North Florida physicians say they won't work after today without a bill to lower malpractice insurance rates.
By Associated Press
Published May 2, 2003
JACKSONVILLE - Many North Florida doctors are threatening to stop providing certain services today, since it appears that the Legislature will adjourn without passing a bill aimed at lowering medical malpractice insurance rates.
The Florida House and Senate, which are scheduled to adjourn their annual session today, have passed differing bills that they say would lower the rates. A compromise measure will have to be worked out, possibly in a special session.
Lisette Gonzalez-Mariner, a spokeswoman for the Florida Medical Association, said Thursday she did not know the specific number of physicians planning to stop working today, but five of Jacksonville's largest practices covering such specialties as orthopedics and childbirth say they will stop or curtail services. Hospitals and government health officials say they have contingency plans and emergency care should not be affected.
The House bill limits noneconomic damages to $250,000 in medical malpractice lawsuits, while the Senate bill has no caps. Physicians say the caps are needed to hold down rates. Malpractice lawyers say the higher rates are caused by the falling stock market, which has hurt insurance company profits.
Gov. Jeb Bush said Thursday that if a compromise cannot be reached today, it will be handled in a special session.
The doctors' protest began when large physician groups in North Florida announced they would stop or limit services at the end of the legislative session.
Other specialists followed, either through their own concerns over malpractice insurance rates or an inability to safely practice without help. Hospitals say patient care will be severely impaired.
The Jacksonville Orthopaedic Institute is suspending much of its services at the end of business today. "It is a patient safety issue," said Patrick Hinton, executive director, explaining that it is not safe to operate on orthopedic patients without backup surgeons.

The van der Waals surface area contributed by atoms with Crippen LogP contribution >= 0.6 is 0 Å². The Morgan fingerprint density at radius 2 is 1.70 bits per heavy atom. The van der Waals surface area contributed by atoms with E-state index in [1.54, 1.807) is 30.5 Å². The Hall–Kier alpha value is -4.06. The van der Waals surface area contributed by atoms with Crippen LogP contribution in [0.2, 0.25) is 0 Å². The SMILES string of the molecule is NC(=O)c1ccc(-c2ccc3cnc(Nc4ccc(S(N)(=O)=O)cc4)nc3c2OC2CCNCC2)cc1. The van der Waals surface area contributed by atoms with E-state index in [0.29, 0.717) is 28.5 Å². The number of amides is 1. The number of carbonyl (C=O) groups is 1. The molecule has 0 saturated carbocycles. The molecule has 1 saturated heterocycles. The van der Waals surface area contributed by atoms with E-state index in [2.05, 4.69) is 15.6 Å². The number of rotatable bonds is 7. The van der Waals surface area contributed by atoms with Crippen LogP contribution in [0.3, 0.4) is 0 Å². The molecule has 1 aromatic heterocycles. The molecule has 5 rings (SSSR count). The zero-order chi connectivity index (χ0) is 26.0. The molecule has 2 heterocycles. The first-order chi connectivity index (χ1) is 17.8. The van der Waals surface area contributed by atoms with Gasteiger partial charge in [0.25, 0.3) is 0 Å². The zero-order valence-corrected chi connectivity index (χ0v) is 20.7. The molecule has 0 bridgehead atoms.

Even the NFL's Jacksonville Jaguars are affected by the shutdown because Hinton's institute provides the team's surgical care. The Jaguars, who are having a training camp this weekend, have arranged with doctors from other Florida pro sports teams to perform any necessary surgeries.
Jacksonville hospitals and the Duval County Medical Society say they are working with the county Health Department on a contingency plan to ensure that as many patients as possible are served.
Physicians are on standby in North Florida to replace those who may be walking off the job and an emergency communications center will be staffed around the clock for patient referrals. Hospitals will also have referral forms available for patients to tell them where to go if they are turned away for service. Shands-Jacksonville hospital will remain open.
It's possible that the stoppage could spread to other areas of the state if no legislation is passed. In Daytona Beach, the six trauma surgeons at Halifax Medical Center said they will stop operating June 1. A southwest Florida hospital has stopped delivering babies because of rising malpractice rates.